‘Wang Jianping, president of the Hashan Company in eastern Zhejiang Province, told Xinhua that after the summit, he decided to increase investment in Nigeria from two million dollars to six million dollars so as to boost the development of local shoemaking industry’.

’Sheng Jushan, general manager of the Guoji Group in central China's Henan Province, said his company has just set up an economic cooperation zone in Sierra Leone, which attracts about 20 Chinese small and medium-sized enterprises’.

A similar processing zone in Nigeria, according to Xinhua, ‘when completed and put into operation, will help boost economic activities in the state through processing local raw materials into manufactured goods, especially those that have to be imported now in the country.’

Colonialism revisited?

China’s race for Africa is certainly due in large part to the same causes as Europe’s 19th century scramble – the need for raw materials to fuel industrialisation. As the Economist summarised it before the summit: Its economy has grown by an average of 9% a year over the past ten years, and foreign trade has increased fivefold. It needs stuff of all sorts—minerals, farm products, timber and oil, oil, oil. China alone was responsible for 40% of the global increase in oil demand between 2000 and 2004.

‘The resulting commodity prices have been good for most of Africa. Higher prices combined with higher production have helped local economies. Sub-Saharan Africa's real GDP increased by an average of 4.4% in 2001-04, compared with 2.6% in the previous three years. Africa's economy grew by 5.5% in 2005 and is expected to do even better this year and next’.

In Beijing in 2005 Moeletsi Mbeki, deputy chairman of the South African Institute of International Affairs, spelled out to a conference organised by the Chinese Parliament what many feared might be the result; Africa sells raw materials to China and China sells manufactured products to Africa. This is a dangerous equation that reproduces Africa’s old relationship with colonial powers. The equation is not sustainable for a number of reasons. First Africa needs to preserve its natural resources to use in the future for its own industrialisation. Secondly China’s export strategy is contributing to the de-industrialisation of some middle-income countries ... it is in the interests of both Africa and China to find solutions to these strategies.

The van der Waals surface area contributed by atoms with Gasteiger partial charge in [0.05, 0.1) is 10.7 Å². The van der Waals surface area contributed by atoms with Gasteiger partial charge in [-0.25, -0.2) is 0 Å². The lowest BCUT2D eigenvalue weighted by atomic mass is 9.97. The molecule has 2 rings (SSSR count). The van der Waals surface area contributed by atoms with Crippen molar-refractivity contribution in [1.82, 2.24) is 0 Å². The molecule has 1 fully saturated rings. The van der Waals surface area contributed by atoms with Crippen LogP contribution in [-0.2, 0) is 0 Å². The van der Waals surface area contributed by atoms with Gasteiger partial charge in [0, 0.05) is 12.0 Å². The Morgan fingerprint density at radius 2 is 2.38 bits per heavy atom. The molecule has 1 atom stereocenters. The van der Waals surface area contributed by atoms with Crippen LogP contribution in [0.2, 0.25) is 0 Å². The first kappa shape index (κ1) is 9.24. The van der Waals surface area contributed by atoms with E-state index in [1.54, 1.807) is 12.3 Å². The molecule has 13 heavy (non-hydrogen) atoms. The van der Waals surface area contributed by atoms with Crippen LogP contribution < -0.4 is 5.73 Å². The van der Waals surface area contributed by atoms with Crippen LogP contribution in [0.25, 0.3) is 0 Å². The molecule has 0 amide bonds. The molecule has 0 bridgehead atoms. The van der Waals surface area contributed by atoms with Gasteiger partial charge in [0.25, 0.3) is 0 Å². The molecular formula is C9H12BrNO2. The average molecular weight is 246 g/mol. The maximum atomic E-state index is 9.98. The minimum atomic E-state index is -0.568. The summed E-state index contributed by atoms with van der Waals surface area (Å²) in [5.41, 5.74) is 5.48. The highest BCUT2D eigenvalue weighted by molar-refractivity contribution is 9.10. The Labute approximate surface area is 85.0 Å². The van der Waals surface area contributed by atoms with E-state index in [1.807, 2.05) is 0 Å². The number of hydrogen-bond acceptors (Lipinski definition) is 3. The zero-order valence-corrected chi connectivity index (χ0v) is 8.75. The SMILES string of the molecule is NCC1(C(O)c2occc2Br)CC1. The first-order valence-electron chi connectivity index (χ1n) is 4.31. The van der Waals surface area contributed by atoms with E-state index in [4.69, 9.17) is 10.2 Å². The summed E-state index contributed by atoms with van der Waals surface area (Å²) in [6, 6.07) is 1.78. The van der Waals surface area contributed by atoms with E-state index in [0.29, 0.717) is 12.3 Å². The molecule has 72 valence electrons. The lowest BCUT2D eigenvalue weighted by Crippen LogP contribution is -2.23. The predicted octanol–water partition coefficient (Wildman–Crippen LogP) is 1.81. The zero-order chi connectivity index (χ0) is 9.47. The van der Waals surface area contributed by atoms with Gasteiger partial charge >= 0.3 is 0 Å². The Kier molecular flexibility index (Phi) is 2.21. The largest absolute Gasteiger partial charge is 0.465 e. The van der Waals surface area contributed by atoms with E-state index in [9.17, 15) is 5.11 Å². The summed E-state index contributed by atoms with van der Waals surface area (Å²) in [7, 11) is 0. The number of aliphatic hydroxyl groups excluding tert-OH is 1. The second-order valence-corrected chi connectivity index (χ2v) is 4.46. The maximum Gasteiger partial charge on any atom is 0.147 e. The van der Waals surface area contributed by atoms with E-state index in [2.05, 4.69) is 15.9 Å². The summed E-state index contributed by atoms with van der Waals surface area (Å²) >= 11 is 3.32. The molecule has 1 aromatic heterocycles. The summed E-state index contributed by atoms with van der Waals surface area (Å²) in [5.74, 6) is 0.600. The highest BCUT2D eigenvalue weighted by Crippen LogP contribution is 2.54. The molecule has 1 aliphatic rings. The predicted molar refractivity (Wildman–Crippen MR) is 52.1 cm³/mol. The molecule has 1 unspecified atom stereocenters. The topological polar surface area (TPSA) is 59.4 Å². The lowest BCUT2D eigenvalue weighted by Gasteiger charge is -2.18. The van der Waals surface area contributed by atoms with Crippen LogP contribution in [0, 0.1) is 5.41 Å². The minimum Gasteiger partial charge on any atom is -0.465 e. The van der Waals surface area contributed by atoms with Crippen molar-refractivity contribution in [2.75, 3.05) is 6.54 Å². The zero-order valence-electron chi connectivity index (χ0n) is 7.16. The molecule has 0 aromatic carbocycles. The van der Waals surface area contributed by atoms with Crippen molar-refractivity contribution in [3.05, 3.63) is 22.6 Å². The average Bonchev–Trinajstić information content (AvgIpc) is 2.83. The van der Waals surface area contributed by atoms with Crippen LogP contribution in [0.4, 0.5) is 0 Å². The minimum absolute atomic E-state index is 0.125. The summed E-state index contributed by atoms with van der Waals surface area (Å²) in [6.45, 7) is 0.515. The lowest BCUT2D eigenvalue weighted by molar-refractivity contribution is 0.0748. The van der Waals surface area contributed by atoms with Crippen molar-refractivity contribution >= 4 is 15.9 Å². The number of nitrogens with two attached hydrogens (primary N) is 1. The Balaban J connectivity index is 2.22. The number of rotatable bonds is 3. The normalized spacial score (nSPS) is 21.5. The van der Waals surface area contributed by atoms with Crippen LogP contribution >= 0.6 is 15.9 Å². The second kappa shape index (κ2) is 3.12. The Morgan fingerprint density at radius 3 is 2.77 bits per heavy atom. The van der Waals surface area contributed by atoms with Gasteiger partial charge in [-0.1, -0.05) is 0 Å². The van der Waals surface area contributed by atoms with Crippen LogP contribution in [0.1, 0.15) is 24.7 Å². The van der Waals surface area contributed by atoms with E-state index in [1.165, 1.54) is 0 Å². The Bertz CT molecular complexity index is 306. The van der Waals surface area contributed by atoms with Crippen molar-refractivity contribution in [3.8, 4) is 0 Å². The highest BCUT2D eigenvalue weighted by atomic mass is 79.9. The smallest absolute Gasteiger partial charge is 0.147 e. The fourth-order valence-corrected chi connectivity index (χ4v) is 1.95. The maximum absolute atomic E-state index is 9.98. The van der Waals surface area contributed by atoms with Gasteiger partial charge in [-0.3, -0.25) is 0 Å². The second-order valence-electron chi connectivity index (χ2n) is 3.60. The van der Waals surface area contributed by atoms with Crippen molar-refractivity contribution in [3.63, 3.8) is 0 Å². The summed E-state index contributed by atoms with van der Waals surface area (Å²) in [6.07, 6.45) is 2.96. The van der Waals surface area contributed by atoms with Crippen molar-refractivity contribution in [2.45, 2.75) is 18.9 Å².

Clearly, many of the decisions announced at the summit reflect Chinese awareness of these fears of a ‘new imperialism’. So did the People’s Daily article before the summit indignantly denouncing ‘The fallacy that China is exercising “neo-colonialism” in Africa’ which was ‘apparently aimed at sowing discord between China and Africa’.

And on the eve of the summit the state council, China's cabinet, issued ‘Nine Principles’ to ‘Encourage and Standardise Enterprises' Overseas Investment.' The principles require Chinese companies operating overseas to ‘abide by local laws, bid contracts on the basis of transparency and equality, protect the labor rights of local employees, protect the environment, implement corporate responsibilities and so on.’

Is there a Chinese model?

Like Japan and the smaller ‘Asian tigers’, China did not develop by following the rules of the Washington consensus. Critical attention in the West and also in Africa, has been focused on China’s avoidance of good governance and human rights conditionality now commonly insisted on by the West, and this undoubtedly lies behind much of the enthusiasm for the ‘Chinese model’ on the part of Africa’s more repressive regimes.

But there is also substance to the idea that ‘South–South’ cooperation has merit in its own right. In areas such as rural development and intermediate technology China’s experience does indeed have much to offer that is of greater relevance precisely because China too is a developing country.

Code such as the African Peer Review Mechanism were not intended to be part of an aid conditionality package, and the perception that they are externally imposed has damaged their reputation even in the eyes of campaigners and activists who support their objectives.

Conversely, China’s avoidance of conditionality means that she can move faster to produce visible results on the ground. The statism which still characterises China’s economy means that China can offer a ‘one-stop shop’ approach, in which contracts guaranteeing China its desired access to oil or key minerals, as in Angola, or Nigeria, can be combined with soft loans and much-needed infrastructure projects such as highways and railways, and low-cost, high-impact ‘add-ons’ such as rural development projects, industrial parks for small firms, and training and scholarships.

This integrated approach can be a genuine plus-point, and not only for such regimes as those in Zimbabwe or Sudan. As in this example, the whole deal can be tied up and delivered in visits by top governmental figures, reciprocated by red-carpet treatment for African leaders, as at the recent Beijing summit.

But not all these factors are unique to China, and future analysis would benefit by looking at China’s approach in a wider context, rather than in the one-track contrast with the conventional model of liberal globalisation which characterises conventional Western approaches.